Gains in emerging markets since the start of the year failed to make UBS Group and Citigroup any less bearish as they saw new risks arising and weakening the chance of 2016- or 2009-style rebound.
The MSCI Emerging Markets Index, the equity benchmark, fell Tuesday after posting the biggest two-day gain in two months. The currencies gauge retreated from the highest level since July. A measure of dollar debt rose for a seventh day Monday, and its local-currency counterpart climbed to an eight-month high.
While the rally through yesterday was supported by China’s move to release more cash into the financial system and by speculation that the Federal Reserve may pause interest-rate increases this year, UBS said the key risks for emerging economies lay elsewhere. Potential declines in trade as well as economic growth could outweigh Fed and dollar moves, it said.
UBS was not alone. Commerzbank said signs of stress were rising in the usually more resilient emerging markets: for instance, Poland was seeing greater uncertainty over the future of Central Bank Governor Adam Glapinski. Nedbank analysts said volatility in the South Africa’s rand will intensify in 2019 due to slowdown in global growth.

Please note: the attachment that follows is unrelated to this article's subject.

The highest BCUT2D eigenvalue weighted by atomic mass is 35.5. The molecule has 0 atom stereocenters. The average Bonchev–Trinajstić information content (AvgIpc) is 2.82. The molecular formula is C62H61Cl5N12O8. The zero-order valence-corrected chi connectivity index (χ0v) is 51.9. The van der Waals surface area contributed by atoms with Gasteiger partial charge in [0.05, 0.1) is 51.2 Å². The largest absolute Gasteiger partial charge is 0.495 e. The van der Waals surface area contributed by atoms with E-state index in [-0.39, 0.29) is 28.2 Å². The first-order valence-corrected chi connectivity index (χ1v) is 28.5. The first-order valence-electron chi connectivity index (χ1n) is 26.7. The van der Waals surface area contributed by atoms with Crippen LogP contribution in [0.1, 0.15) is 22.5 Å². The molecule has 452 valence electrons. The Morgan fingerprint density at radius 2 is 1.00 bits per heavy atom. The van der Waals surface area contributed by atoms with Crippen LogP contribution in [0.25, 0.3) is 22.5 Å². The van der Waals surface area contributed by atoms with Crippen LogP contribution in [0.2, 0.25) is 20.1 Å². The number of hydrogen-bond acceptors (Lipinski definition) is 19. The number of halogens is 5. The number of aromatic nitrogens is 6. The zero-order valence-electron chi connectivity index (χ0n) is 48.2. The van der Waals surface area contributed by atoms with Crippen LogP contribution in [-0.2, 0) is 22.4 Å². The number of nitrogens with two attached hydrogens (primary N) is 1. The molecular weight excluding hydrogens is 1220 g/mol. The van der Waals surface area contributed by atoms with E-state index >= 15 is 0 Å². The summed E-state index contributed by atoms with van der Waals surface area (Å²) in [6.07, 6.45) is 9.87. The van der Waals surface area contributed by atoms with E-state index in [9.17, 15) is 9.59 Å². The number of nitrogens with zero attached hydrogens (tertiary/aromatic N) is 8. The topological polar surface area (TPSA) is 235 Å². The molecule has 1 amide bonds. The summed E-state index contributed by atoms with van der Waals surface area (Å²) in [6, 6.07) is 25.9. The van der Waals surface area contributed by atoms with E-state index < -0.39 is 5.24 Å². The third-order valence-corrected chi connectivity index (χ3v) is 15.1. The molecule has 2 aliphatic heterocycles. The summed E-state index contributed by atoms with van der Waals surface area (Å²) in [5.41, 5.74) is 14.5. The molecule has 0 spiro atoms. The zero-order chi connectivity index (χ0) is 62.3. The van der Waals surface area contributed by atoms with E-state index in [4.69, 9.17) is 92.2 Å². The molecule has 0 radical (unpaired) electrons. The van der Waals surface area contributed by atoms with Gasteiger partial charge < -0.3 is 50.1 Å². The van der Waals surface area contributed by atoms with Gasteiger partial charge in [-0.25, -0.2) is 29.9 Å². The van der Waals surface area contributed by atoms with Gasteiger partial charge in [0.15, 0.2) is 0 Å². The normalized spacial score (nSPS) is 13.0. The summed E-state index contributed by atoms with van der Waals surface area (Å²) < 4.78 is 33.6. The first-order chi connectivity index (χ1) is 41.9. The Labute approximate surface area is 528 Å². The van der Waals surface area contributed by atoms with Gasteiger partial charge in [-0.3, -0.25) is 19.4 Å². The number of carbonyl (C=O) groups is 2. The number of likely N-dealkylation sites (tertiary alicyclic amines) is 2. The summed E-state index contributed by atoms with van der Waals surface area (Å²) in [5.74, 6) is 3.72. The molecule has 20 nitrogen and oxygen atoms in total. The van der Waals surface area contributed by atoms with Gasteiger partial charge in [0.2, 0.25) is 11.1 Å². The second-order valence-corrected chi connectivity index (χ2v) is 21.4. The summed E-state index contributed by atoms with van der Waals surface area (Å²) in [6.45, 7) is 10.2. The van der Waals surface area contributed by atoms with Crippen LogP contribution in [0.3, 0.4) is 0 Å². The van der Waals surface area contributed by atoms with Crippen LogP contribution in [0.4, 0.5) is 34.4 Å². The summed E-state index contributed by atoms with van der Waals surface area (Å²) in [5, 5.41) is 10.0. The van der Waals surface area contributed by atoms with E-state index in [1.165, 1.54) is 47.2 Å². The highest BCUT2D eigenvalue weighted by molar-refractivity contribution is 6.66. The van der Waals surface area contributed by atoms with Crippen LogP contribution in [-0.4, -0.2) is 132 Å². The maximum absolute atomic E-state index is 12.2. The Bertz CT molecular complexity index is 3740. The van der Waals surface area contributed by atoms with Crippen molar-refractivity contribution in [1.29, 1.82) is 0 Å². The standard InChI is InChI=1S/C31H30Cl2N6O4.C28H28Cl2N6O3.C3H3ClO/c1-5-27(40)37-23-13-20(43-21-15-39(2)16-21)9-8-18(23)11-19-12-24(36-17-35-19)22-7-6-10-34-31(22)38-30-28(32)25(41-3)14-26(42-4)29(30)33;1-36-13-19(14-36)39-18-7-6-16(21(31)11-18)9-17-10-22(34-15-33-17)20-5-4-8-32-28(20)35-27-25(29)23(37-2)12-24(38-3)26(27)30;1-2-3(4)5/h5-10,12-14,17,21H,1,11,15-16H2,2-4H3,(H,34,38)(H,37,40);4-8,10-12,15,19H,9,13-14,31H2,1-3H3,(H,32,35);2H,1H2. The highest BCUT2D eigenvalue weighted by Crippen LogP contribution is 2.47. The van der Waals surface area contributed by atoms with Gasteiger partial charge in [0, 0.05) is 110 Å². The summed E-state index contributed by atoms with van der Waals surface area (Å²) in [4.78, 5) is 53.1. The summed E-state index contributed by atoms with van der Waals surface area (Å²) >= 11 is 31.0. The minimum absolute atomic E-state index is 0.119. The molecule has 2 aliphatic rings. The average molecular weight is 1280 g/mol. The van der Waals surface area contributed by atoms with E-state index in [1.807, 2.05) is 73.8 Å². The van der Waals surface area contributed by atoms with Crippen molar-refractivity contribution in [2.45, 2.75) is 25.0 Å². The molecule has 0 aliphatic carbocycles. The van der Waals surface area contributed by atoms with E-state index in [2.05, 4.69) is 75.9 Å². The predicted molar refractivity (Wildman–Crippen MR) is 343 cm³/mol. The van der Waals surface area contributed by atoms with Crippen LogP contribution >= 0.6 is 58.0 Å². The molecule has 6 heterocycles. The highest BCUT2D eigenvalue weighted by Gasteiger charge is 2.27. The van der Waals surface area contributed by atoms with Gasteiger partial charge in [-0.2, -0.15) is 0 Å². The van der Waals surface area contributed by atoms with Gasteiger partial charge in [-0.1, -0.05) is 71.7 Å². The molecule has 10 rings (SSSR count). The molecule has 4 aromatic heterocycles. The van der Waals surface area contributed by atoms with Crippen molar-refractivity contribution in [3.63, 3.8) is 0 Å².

Emerging markets have made a strong start in 2019
“Leading indicators point unanimously to a coming contraction in global trade, one that may possibly begin in Q1 2019,” UBS strategists including Bhanu Baweja wrote in an emailed note Monday. “If global trade goes into recession, as we expect, emerging-market currencies will see another round of depreciation.”
Citigroup strategists are “now bearish” on emerging-market sovereign credit “as a whole” because of debt-service pressure. New sovereign issuances may strain the bond markets that are already under pressure from volatility in US and global stock markets, they said.
“One of the monthly peaks in debt-service payments happens in March, with $10.9 billion in the sovereign space and $7.7 billion on the corporate-credit front,” strategists including Luis Costa wrote in their note. “That may be particularly troublesome in January, given the expected pipeline of new issuances on the sovereign front.”
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